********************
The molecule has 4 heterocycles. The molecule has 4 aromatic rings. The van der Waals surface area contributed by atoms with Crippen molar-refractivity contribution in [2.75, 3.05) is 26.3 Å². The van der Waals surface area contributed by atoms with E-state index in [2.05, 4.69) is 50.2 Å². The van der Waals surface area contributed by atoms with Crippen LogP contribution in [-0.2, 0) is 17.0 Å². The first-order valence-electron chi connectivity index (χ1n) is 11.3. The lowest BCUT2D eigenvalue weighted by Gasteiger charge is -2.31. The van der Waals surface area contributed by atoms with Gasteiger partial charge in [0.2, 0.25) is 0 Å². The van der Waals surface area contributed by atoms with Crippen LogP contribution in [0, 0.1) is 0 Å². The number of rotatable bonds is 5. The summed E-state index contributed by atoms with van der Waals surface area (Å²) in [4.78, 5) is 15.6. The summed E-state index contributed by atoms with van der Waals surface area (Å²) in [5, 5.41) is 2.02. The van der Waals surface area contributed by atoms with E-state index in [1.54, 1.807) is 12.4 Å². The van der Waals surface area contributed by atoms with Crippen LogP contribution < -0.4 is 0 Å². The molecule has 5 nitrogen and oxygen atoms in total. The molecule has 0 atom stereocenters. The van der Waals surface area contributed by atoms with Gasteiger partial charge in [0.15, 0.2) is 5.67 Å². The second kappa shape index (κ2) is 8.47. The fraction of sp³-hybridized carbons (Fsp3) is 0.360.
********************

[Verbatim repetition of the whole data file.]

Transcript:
The molecule has 4 heterocycles. The molecule has 4 aromatic rings. The van der Waals surface area contributed by atoms with Crippen molar-refractivity contribution in [2.75, 3.05) is 26.3 Å². The van der Waals surface area contributed by atoms with E-state index in [2.05, 4.69) is 50.2 Å². The van der Waals surface area contributed by atoms with Crippen LogP contribution in [-0.2, 0) is 17.0 Å². The first-order valence-electron chi connectivity index (χ1n) is 11.3. The lowest BCUT2D eigenvalue weighted by Gasteiger charge is -2.31. The van der Waals surface area contributed by atoms with Gasteiger partial charge in [0.2, 0.25) is 0 Å². The van der Waals surface area contributed by atoms with Crippen LogP contribution in [0, 0.1) is 0 Å². The number of rotatable bonds is 5. The summed E-state index contributed by atoms with van der Waals surface area (Å²) in [4.78, 5) is 15.6. The summed E-state index contributed by atoms with van der Waals surface area (Å²) in [5, 5.41) is 2.02. The van der Waals surface area contributed by atoms with E-state index in [1.54, 1.807) is 12.4 Å². The van der Waals surface area contributed by atoms with Crippen LogP contribution < -0.4 is 0 Å². The molecule has 5 nitrogen and oxygen atoms in total. The molecule has 0 atom stereocenters. The van der Waals surface area contributed by atoms with Gasteiger partial charge in [0.15, 0.2) is 5.67 Å². The second kappa shape index (κ2) is 8.47. The fraction of sp³-hybridized carbons (Fsp3) is 0.360.